“Although many teachers we interviewed were concerned that the online curricula in their schools were of low quality, utilizing [such curricula] seems to be the only approach thus far that allowed students to truly their own pace,” the report says.

Defining “Mastery”

Other details from the new RAND report shed new light on the challenges associated with personalized- and mastery-based learning.

In some cases, the very notion of “mastery” itself proved problematic.

Educators, for example, said they often struggled to find effective ways to regularly assess whether students had actually learned content, sometimes turning to standard worksheets and short quizzes for lack of better options.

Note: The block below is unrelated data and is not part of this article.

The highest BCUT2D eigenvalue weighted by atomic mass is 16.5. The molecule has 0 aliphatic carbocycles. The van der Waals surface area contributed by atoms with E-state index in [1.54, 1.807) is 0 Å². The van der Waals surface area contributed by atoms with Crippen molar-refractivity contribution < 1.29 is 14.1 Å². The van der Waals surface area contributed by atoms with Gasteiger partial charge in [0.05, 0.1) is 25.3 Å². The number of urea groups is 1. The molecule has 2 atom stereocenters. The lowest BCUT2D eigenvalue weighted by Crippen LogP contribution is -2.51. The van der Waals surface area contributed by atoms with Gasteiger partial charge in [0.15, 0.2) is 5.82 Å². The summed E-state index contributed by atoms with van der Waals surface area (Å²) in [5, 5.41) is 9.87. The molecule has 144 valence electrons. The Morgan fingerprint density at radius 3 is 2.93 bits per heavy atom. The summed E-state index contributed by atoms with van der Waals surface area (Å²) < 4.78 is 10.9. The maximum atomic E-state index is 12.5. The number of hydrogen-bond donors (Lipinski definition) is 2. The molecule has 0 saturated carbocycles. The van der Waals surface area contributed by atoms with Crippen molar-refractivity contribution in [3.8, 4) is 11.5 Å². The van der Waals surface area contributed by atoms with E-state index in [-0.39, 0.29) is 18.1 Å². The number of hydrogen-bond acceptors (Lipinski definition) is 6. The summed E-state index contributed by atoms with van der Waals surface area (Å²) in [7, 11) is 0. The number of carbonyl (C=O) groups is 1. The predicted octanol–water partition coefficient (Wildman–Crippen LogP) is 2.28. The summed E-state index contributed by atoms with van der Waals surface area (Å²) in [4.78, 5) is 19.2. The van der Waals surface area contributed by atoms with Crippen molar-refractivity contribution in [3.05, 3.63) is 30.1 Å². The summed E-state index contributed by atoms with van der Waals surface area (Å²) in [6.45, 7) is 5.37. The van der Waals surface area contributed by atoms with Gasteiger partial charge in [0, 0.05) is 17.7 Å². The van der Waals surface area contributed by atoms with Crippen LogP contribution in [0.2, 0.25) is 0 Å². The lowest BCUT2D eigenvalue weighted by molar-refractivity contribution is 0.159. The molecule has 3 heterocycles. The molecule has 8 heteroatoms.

Standards for what counted as “mastery” varied from school to school, and sometimes from student to student.

And the children in the Opportunity by Design schools weren’t always receptive to teachers’ attempts to explain why “demonstrating mastery” was the new coin of the realm.

“Students often became upset when they perceived that they were given more, or different, work than others,” the report reads.

Furthermore, giving students the opportunity to choose what topics they pursued and instructional materials they used in class was not a regular point of emphasis. It was often difficult for teachers to find high-quality curricula that was differentiated to students’ varying ability levels.

And the use of technology tools within the Opportunity by Design schools was “all over the place,” Hamilton said.

“There’s a pretty steep learning curve when you’re adjusting your practice to teach in a more innovative, tech-based environment,” she said. “We need to be thinking about whether teachers have the training, support, and time they need to implement these models and use these tools.”